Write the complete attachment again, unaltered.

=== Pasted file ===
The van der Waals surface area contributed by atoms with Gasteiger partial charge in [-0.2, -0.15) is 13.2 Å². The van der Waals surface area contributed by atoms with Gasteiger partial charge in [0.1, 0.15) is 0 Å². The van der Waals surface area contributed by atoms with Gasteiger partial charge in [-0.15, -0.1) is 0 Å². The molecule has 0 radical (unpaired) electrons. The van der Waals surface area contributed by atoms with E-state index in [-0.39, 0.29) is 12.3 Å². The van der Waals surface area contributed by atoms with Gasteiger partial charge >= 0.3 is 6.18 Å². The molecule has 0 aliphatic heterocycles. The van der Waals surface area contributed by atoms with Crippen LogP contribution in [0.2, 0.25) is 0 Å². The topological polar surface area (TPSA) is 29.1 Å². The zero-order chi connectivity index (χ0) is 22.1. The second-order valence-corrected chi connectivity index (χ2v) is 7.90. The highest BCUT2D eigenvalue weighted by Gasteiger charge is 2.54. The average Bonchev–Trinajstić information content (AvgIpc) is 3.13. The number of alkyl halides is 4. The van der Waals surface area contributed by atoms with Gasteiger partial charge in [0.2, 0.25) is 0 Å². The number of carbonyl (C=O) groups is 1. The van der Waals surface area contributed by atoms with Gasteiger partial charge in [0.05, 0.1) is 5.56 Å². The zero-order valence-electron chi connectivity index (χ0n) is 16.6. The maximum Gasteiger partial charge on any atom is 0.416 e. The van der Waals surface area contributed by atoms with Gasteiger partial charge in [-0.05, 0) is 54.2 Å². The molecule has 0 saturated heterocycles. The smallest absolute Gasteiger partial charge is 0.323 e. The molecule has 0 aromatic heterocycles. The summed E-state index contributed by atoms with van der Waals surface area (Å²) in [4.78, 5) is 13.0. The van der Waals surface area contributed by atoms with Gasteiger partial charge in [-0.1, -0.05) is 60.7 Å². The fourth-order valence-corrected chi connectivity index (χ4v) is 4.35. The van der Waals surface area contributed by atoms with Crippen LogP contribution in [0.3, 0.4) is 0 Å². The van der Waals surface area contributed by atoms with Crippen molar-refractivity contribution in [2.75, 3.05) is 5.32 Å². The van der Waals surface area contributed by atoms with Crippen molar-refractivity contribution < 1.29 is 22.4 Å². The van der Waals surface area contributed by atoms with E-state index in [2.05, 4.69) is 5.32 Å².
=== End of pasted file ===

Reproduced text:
The van der Waals surface area contributed by atoms with Gasteiger partial charge in [-0.2, -0.15) is 13.2 Å². The van der Waals surface area contributed by atoms with Gasteiger partial charge in [0.1, 0.15) is 0 Å². The van der Waals surface area contributed by atoms with Gasteiger partial charge in [-0.15, -0.1) is 0 Å². The molecule has 0 radical (unpaired) electrons. The van der Waals surface area contributed by atoms with E-state index in [-0.39, 0.29) is 12.3 Å². The van der Waals surface area contributed by atoms with Gasteiger partial charge >= 0.3 is 6.18 Å². The molecule has 0 aliphatic heterocycles. The van der Waals surface area contributed by atoms with Crippen LogP contribution in [0.2, 0.25) is 0 Å². The topological polar surface area (TPSA) is 29.1 Å². The zero-order chi connectivity index (χ0) is 22.1. The second-order valence-corrected chi connectivity index (χ2v) is 7.90. The highest BCUT2D eigenvalue weighted by Gasteiger charge is 2.54. The average Bonchev–Trinajstić information content (AvgIpc) is 3.13. The number of alkyl halides is 4. The van der Waals surface area contributed by atoms with Gasteiger partial charge in [0.2, 0.25) is 0 Å². The number of carbonyl (C=O) groups is 1. The van der Waals surface area contributed by atoms with Gasteiger partial charge in [0.05, 0.1) is 5.56 Å². The zero-order valence-electron chi connectivity index (χ0n) is 16.6. The maximum Gasteiger partial charge on any atom is 0.416 e. The van der Waals surface area contributed by atoms with Gasteiger partial charge in [-0.05, 0) is 54.2 Å². The molecule has 0 saturated heterocycles. The smallest absolute Gasteiger partial charge is 0.323 e. The molecule has 0 aromatic heterocycles. The summed E-state index contributed by atoms with van der Waals surface area (Å²) in [4.78, 5) is 13.0. The van der Waals surface area contributed by atoms with Gasteiger partial charge in [-0.1, -0.05) is 60.7 Å². The fourth-order valence-corrected chi connectivity index (χ4v) is 4.35. The van der Waals surface area contributed by atoms with Crippen LogP contribution in [0.3, 0.4) is 0 Å². The van der Waals surface area contributed by atoms with Crippen molar-refractivity contribution in [2.75, 3.05) is 5.32 Å². The van der Waals surface area contributed by atoms with Crippen molar-refractivity contribution < 1.29 is 22.4 Å². The van der Waals surface area contributed by atoms with E-state index in [2.05, 4.69) is 5.32 Å².